Interview with Len Ramsay On Hypomania

len ramsay life coaching

Interviewer:       

Hypomania is one half of a Bipolar 2 Mood Disorder diagnosis.... That part where the patient is "Manic but not out of touch with reality or psychotic"... "Excessively Happy"... What do patients talk about when they talk about hypomania?

 

Response from Len:        

Patients generally don't talk about hypomania. They don't often use DSM terms. As far as talking about how they feel when they are hypomanic... Why talk about that? What's the problem? "Life is flowing, man, and I'm a big success."  ... more likely the talk to bring to therapy is about depressive symptoms. And this results in a couple of big problems.

            Many clinical depression diagnoses end up as bipolar diagnoses because clients show their hypomanic symptoms later than they show their depressive symptoms, if they indeed show or report them at all.  Sometimes a client who is diagnosed with depression shows up relieved and happy... and when faced with this, I  might find myself feeling somewhat relieved and happy as well. 

            This can be a red flag. Is this excessive happiness I see, an indicator for hypomania? A goal-directed mood, something that goes along with hypomania, makes suicide more achievable.         Being the master of the universe puts otherwise impossible tasks within your grasp. Suicide is a risk in a depressed or bipolar client who shows up happy whether you've got the right diagnosis or not.

 

Interviewer:       

So suicide is connected with hypomania?

 

Response from Len:        

Yes, in the way I've just spoken about. And there is a way in which the misdiagnosis of Bipolar 2 might directly contribute to suicidal behavior. A diagnosis of depression may indicate the prescription of antidepressants. These may be prescribed when they are not the best thing - they can be dangerous to someone who also suffers from hypomania, increasing the risk of suicide.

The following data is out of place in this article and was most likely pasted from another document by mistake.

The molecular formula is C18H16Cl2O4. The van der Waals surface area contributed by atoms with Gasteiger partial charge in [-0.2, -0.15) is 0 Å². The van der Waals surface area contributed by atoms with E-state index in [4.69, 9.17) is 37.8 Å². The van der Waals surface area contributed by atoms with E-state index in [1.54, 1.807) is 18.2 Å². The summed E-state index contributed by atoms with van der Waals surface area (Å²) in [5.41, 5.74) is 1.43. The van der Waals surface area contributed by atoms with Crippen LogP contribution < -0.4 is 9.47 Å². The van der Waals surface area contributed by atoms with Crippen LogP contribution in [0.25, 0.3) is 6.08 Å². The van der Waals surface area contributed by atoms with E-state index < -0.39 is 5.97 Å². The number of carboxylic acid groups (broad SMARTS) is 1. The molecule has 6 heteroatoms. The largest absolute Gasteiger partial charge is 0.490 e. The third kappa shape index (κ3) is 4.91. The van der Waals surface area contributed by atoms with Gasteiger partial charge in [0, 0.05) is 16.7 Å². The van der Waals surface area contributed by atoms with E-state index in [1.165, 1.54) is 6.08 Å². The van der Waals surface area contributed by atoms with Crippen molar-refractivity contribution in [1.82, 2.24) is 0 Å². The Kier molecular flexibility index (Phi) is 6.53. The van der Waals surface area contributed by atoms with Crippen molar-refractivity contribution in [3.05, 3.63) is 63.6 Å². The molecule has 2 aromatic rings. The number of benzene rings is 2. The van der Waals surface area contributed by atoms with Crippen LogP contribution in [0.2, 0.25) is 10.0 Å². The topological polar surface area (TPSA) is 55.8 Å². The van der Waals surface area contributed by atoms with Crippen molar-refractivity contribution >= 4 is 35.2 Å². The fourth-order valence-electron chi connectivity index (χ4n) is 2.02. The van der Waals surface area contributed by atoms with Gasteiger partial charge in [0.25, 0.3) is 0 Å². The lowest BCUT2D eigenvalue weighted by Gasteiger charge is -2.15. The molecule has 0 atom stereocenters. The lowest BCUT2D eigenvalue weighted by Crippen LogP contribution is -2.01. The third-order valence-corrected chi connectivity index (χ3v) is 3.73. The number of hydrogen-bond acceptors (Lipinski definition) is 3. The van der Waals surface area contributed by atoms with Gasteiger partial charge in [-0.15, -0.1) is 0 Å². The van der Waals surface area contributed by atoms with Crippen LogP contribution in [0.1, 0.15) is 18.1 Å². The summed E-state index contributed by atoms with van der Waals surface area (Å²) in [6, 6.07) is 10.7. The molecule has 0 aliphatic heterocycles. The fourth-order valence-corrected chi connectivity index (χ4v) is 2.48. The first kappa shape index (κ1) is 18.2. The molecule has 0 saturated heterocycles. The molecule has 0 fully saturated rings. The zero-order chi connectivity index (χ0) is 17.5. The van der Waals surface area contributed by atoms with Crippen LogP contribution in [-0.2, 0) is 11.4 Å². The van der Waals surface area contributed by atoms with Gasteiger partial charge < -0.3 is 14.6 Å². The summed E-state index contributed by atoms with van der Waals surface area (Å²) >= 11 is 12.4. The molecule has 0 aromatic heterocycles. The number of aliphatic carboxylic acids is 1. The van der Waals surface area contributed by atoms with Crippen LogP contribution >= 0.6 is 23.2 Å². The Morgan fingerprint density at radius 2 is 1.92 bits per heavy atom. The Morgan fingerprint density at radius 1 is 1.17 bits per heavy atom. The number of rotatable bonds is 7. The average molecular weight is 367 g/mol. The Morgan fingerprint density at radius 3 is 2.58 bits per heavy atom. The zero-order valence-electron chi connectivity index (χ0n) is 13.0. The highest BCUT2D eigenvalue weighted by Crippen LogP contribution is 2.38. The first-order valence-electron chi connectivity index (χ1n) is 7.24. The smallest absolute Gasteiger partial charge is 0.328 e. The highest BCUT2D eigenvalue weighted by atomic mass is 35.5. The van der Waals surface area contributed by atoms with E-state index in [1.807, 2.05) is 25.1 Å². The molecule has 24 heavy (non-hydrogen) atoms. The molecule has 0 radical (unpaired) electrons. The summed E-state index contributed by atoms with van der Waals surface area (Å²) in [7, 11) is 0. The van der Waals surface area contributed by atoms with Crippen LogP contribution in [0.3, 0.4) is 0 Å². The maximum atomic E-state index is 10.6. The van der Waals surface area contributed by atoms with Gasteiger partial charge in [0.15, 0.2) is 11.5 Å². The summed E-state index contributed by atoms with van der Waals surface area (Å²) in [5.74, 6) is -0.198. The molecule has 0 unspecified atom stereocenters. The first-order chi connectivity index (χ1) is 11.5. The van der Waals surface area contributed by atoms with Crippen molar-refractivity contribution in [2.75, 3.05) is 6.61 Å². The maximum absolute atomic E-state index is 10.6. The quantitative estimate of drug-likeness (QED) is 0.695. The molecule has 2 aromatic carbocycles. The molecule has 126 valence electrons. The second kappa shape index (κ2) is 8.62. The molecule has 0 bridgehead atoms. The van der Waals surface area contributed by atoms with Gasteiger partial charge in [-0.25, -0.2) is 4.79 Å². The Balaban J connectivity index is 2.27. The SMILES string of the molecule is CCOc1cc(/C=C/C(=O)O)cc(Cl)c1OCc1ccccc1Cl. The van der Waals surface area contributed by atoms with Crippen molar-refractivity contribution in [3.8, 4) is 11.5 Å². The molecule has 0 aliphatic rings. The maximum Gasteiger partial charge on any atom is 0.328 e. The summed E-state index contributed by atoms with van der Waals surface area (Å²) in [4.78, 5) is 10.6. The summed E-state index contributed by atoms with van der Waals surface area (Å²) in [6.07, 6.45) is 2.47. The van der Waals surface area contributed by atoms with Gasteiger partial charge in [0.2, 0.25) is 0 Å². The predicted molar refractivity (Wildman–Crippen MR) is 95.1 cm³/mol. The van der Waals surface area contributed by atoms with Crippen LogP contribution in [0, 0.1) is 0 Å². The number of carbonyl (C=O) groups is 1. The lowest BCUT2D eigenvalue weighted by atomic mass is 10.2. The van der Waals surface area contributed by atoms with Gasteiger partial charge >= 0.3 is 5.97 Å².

The fact that hypomania does not present as clearly or as often as depression in Biopolar2 makes this an important area of concern.

            For some, the crash never comes - death comes first. Or sometimes for the luckiest, the crash DOES come, and it is survived and even worked through, offering up a richness in life not before imagined.

            Something like this happened to me and that's why I love my job.

 

Interviewer:       

What then do patients actually talk about when they show hypomania? Do they like hypomania?

 

Response from Len:        

What's not to like? The direct feelings are pleasurable. You're not slipping into chaos or losing contact with reality in any conventional sense. You get a terrific amount of stuff done. Your creativity is high. You won the contest.

            You're euphoric and elated. You have a sense of accomplishment and a heightened level of happiness.... And then there is irritability.  Maybe to you, "people are stupid". Or maybe too often, others just don't "get it". And when irritability comes In, this is usually someone else's fault. Some frustration comes in.

            It is more disconnection - a consequence - that doesn't feel good. It's lonely to be faster and smarter, more effective than the people around you. That loneliness hurts. And sometimes that hurt is available in the psychotherapy office to offer a way in to access awareness of some of the feelings of hypomania, and to accomplish some integration of that side of the polarity.

Interviewer:       

What advice do you give as far as helping patients make sure not to cross the line into destructive behavior when in a hypomanic state?